Gospel Words: Feeding the Four Thousand

Matthew 15:32‑39  •  5 min. read  •  grade level: 7
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The miracle here does not merely attest again the divine Messiah's presence and power on behalf of His needy people. Each has its own characteristics for our instruction. Both prove His ready and almighty resources. Had each miracle appeared in a different Gospel only, the skeptics would have insisted on discrepant accounts; but God has cut off such an objection, because Matthew and Mark record both, Luke and John only the first of them. The miracle wrought twice signifies, if one may apply Joseph's interpretation (Gen. 41:3232And for that the dream was doubled unto Pharaoh twice; it is because the thing is established by God, and God will shortly bring it to pass. (Genesis 41:32)), that the thing is established by God, whatever be man's unbelief. The distinctions are marked, but in no way favor those of old who imagined a reference in the former to the Jew, in the latter to the Gentile. Both express Messiah's grace to the chosen people.
What then is the true difference? It is defined in detail, as well as in broad features. There were five loaves and two fishes in the first, seven loaves and a few fishes in the last, five thousand fed in one, and four thousand in the other; the surplus then filled twelve baskets, now seven. The very baskets employed had in each instance a differing appellation, meaning respectively a hand-basket and a creel, as expressed without confusion in each account, and maintained in our Lord's recall of both in Matt. 16. The larger distinction will appear presently, though it may here be added that the first was in the spring when the grass was green, the second some months later; and that in the second the crowd had stayed three days, whereas in the first we do not hear of more than one day.
“And Jesus, having called his disciples unto him, said, I have compassion on the crowd, because they continue with me already three days and have nothing to eat; and I would not let them go fasting, lest they faint in the way. And his disciples say to him, Whence should we [have] in a wilderness so many loaves as to fill so great a crowd? And Jesus saith to them, How many loaves have ye? And they said, Seven, and a few small fishes. And he commanded the crowds to lie down on the ground; and taking the seven loaves and the fishes he gave thanks and broke, and gave to his disciples, and the disciples to the crowd. And all ate and were filled, and they took up what was over of the broken pieces, seven baskets full. And those that ate were four thousand men, besides women and children. And having let go the crowds he went on board the ship and came over into the borders of Magadan” (vers. 32-39).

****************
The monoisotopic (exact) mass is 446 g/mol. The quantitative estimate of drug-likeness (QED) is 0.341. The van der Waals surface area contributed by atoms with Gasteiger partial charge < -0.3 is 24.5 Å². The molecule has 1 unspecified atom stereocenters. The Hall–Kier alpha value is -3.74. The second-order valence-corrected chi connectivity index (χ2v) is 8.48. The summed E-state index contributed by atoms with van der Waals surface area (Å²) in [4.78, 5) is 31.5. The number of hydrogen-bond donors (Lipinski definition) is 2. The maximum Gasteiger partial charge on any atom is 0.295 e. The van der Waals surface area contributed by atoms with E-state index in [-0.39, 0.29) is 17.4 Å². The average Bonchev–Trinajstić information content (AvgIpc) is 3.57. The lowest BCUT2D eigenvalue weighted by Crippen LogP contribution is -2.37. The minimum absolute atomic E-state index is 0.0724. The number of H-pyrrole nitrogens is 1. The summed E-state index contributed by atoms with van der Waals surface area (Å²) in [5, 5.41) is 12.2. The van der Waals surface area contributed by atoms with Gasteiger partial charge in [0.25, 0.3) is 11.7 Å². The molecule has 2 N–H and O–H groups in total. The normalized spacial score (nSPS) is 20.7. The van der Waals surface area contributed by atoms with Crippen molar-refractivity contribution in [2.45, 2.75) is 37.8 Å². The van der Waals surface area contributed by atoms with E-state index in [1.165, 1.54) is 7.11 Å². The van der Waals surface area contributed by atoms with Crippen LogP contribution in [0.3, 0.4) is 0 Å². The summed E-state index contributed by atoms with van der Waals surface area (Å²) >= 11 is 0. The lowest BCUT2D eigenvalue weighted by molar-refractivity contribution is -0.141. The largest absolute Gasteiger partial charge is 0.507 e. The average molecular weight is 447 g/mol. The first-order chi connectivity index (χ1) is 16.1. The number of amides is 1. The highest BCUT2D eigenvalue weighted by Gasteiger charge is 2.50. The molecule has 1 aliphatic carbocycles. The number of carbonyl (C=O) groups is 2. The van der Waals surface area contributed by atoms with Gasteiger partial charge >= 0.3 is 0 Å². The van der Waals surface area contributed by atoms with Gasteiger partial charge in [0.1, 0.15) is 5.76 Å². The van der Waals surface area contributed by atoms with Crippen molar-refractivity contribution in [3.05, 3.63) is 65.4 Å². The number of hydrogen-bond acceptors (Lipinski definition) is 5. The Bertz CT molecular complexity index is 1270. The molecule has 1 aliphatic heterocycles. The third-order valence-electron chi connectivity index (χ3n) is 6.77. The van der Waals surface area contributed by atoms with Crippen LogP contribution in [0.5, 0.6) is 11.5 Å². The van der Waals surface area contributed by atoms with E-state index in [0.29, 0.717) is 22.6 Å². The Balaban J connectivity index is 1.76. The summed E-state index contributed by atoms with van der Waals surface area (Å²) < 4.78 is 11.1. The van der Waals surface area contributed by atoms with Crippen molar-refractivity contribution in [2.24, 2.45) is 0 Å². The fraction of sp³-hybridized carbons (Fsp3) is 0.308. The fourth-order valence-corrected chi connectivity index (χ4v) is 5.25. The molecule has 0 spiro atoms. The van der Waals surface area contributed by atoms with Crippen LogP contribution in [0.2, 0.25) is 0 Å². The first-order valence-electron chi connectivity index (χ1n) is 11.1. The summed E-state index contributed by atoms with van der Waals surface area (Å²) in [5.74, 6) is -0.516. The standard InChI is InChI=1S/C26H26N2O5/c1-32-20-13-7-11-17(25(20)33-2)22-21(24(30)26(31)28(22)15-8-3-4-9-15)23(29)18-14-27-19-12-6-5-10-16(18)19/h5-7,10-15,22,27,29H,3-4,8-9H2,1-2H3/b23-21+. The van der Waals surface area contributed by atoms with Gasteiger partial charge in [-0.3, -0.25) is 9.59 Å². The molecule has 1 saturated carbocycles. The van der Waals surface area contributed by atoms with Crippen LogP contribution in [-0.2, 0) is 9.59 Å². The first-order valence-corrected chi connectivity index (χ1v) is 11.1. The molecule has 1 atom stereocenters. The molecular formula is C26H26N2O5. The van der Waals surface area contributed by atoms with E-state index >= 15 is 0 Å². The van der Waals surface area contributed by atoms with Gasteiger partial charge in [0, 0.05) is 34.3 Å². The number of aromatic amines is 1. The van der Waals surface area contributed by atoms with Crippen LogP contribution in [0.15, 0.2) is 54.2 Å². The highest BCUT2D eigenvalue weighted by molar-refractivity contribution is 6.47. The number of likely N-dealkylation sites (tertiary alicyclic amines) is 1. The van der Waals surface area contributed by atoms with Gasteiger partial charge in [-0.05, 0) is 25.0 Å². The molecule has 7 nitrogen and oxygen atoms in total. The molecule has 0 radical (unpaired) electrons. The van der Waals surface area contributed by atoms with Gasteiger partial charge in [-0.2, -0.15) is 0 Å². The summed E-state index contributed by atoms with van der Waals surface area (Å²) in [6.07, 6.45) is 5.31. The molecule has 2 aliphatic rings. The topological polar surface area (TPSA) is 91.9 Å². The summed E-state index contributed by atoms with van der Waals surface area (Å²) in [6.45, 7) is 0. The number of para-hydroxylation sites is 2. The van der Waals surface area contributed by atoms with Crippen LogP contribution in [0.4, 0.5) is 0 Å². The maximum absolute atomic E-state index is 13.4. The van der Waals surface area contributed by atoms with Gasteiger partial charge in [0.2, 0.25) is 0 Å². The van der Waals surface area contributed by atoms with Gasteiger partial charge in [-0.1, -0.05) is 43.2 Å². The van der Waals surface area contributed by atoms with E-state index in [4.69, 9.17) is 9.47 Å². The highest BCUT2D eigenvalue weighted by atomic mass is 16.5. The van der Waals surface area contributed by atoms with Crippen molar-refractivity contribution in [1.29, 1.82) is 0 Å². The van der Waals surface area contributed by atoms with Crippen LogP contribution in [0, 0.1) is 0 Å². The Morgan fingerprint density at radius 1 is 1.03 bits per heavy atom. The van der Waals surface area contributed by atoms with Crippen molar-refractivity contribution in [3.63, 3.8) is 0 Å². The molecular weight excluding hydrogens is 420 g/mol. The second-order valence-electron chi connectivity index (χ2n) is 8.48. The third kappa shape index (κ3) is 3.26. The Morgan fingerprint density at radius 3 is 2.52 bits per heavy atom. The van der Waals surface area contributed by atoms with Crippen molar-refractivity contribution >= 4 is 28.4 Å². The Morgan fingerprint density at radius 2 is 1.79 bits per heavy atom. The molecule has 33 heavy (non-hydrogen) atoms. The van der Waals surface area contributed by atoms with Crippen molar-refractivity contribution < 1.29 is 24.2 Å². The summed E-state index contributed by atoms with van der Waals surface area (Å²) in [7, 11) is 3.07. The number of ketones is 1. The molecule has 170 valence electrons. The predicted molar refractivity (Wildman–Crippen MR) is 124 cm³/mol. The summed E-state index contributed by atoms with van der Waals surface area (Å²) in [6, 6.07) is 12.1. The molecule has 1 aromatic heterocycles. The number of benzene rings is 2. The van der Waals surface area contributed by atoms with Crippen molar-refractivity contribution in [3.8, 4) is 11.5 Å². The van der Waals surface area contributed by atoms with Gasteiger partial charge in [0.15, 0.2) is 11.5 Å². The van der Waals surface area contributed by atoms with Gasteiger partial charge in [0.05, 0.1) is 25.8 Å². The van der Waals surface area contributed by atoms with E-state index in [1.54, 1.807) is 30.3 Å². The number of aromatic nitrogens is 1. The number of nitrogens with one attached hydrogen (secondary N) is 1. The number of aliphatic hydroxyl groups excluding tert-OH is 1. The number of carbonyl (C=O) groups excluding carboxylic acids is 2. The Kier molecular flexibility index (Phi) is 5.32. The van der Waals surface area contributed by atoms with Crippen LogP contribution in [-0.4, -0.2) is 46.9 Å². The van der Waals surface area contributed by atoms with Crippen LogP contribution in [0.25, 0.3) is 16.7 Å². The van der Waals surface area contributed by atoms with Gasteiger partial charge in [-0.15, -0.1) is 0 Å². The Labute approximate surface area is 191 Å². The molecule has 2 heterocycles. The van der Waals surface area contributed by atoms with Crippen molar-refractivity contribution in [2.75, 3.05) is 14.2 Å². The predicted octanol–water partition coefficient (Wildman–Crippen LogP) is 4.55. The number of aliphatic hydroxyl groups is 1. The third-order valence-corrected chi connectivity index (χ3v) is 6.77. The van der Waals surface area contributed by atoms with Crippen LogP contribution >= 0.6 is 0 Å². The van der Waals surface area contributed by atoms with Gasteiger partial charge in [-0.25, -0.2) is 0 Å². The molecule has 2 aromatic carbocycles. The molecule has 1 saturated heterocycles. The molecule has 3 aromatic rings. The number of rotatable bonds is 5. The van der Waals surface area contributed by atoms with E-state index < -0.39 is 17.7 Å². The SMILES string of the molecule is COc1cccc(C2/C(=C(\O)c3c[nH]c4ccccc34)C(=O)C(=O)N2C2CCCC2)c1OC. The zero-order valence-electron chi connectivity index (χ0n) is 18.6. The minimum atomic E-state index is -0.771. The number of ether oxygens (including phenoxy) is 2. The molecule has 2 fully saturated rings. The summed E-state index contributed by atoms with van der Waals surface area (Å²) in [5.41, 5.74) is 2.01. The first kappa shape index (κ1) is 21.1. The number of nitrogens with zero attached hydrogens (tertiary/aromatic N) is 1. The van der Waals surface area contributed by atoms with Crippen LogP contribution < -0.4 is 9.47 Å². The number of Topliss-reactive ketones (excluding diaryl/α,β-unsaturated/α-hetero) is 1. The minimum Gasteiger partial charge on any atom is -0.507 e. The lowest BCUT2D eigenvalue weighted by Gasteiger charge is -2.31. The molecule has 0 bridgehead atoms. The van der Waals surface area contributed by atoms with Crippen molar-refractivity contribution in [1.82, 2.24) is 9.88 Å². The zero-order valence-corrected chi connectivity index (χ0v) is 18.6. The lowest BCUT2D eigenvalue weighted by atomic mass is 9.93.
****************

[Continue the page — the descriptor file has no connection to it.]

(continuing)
On the first occasion the disciples took the initiative, and proposed the dismissal of the crowds to buy themselves food in the villages. Their faith was weak indeed. How sad to overlook His presence who was pledged to satisfy Zion's poor with bread! Even His call that they should give them to eat failed to awaken any sense of His fullness. So He took the provision they despised, and abundantly blessed it to the five thousand, and more; yet there remained over of the broken pieces twelve baskets full. Now this answers to the twelve apostles, being the number of full administration by or in man. But it was only a sign in His rejected testimony to Israel; and sending His disciples to go before Him to the other side, on dismissal of the crowds, He went up into the mountain apart to pray, the figure of His priestly place on high. After this comes the wondrous scene of Peter leaving the ship to join Jesus on the water, which is peculiar to Matthew, as alone expressive of the divine design by that Gospel, and having nothing like it on the second occasion.
Hera it is the Messiah yearning over His famished people. They were guilty; but He commiserated their distressful state, and gave His disciples a fresh opportunity of drawing on Him by faith. Alas! they were slow to learn. “Whence should we have in a wilderness so many loaves as to fill so great a crowd?” He was there, and full of compassion; but unbelief, even in believers, is ever blind. The seven loaves which He took and distributed through His disciples, and the surplus in the seven baskets here named, point to spiritual, not to administrative fullness. All was ordered of God, all is meant to teach man, if he has ears to hear. It is Jehovah-Messiah acting in His own perfection. Here there is no going on high to pray; nor is there a rejoining the disciples for the other side, when and where all who once rejected Him welcome Him and His beneficent power, as will be in the consummation of the age.
How is it with you, dear reader? Whatever engrosses you, whatever interests you, the first and deepest of all questions is, How are you treating Jesus? He is the Lord of glory, the Son of God Who became man to die for you. How do you regard Him? It concerns you now, and for all eternity. He died to save sinners; but the blessing is for those that believe. If you believe not who have heard His name, you are far more guilty than heathen who have not heard. God the Father resents all dishonor done to His beloved Son, and has given all judgment into His hands, because He is Son of man (John 5), to punish all men who despise Him. Is it not then of incalculable moment that you bow to Him Who will be your Judge by-and-by, if you refuse Him now as Savior? Remember that His judgment is eternal. Yet how righteous is it also! For the unbeliever in the gospel is not impenitent only but despises God's grace. How shall we escape if we neglect so great salvation?